Adding Blinking LED to Low Battery Circuit

I'm thinking of designing a PCB based on this low battery indicator circuit:

It hooks up to your battery of choice and has a green and red LED, and uses a trimmer pot to adjust at what voltage want the red LED to turn on and the green off. I want to add a function where the red LED will start blinking when the battery life is extra low, or right about to die. If I can't make the existing red LED blink, i'm open to adding a third LED (a blinking one), and possibly having to add another pot to specify its voltage. If I were using a 7.4v battery pack, this would make the new setup: Green - 6.5v-8.4v; Red - 6.3v-6.4v; Blinking Red - 6.2v. The first two settings can be set with the existing potentiometer, I just need to add the third setting. Thanks!

• you want to drain the battery faster once it starts to run low? Dec 30, 2017 at 19:47
• Who is this blinking Red for? and when is it not useful? Perhaps a better solution is needed such as battery cutoff. Dec 30, 2017 at 20:08
• The battery will cut off at 6.1-6.2v by use of the protection circuitry. If someone is using a device running on batteries, then the blinking red will let them know they have that much time to finish what they were doing on the device. So green means they are fine, red means get to a stopping point, and blinking red means the device is about to die. Perhaps I don't understand the question? Dec 30, 2017 at 20:22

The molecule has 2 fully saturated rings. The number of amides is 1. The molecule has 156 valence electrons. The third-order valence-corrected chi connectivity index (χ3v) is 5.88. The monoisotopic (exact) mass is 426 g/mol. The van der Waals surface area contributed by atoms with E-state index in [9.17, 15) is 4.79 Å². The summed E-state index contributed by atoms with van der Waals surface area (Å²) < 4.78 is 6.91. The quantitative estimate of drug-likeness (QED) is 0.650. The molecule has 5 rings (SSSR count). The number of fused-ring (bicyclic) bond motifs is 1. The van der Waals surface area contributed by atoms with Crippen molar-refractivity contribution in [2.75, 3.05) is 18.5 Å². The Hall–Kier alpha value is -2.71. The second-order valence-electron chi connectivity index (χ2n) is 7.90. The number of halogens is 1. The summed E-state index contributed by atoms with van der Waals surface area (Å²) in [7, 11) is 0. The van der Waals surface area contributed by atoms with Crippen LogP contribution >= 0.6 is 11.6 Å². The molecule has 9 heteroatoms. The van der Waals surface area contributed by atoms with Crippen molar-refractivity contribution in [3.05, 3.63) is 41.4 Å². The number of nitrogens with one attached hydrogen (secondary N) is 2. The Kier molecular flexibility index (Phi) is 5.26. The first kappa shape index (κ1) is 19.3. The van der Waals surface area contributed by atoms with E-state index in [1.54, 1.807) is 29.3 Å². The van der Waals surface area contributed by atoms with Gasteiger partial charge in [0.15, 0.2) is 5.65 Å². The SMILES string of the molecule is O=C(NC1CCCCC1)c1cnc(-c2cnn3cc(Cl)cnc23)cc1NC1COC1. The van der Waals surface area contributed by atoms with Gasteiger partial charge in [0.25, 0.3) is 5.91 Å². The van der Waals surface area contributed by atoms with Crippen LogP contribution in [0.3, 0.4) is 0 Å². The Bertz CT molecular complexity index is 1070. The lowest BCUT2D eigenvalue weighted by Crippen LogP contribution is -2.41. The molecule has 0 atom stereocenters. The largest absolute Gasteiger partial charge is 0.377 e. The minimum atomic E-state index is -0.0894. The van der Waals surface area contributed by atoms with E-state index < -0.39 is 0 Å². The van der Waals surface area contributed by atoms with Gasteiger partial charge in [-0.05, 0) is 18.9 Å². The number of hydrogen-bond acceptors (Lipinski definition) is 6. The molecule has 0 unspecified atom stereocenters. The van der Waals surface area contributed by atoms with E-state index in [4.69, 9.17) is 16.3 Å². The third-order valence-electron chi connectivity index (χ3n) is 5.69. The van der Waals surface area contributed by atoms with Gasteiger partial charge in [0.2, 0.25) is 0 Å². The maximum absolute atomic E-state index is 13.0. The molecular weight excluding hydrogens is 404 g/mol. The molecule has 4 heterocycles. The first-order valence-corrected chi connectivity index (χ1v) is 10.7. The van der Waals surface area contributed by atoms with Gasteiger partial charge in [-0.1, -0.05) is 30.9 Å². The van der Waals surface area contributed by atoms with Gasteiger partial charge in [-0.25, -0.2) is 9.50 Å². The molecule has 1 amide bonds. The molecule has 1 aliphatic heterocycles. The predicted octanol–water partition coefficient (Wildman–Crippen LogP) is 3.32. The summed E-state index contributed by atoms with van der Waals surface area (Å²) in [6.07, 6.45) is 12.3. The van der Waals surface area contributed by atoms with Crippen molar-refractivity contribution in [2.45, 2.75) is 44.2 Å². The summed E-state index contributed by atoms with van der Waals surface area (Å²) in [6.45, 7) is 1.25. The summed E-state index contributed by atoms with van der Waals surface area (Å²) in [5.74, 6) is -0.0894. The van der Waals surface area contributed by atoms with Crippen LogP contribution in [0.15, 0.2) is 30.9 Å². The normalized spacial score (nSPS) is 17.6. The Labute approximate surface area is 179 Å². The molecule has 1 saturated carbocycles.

• The whole thing can be done for about $10\:\mu\textrm{W}$ overhead. Of course, the LED power would swamp this. Even with $2\:\textrm{mA}$ high efficiency LEDs, that is $4\:\textrm{mW}$, or 400 times as much. So I guess there's no real point in looking for a low power circuit. Since you want blinking, I'd probably start with a voltage to frequency converter concept and enable the blinking directly when the frequency is slower than some limit. If faster, use an added circuit that overrides the blinking. If still faster, override that (shutting it off) while now driving the green.
– jonk
Dec 30, 2017 at 21:28
• Of course, a single, very cheap MCU could do all of this with an ADC and some I/O. On the order of $\mu\textrm{W}$ of overhead power (added to the LED power), using sleep modes which still keep the I/O active but only periodically wake up to do an ADC measurement and adjust things. But that entrains a toolset, programming skills, etc.
– jonk
Dec 30, 2017 at 21:33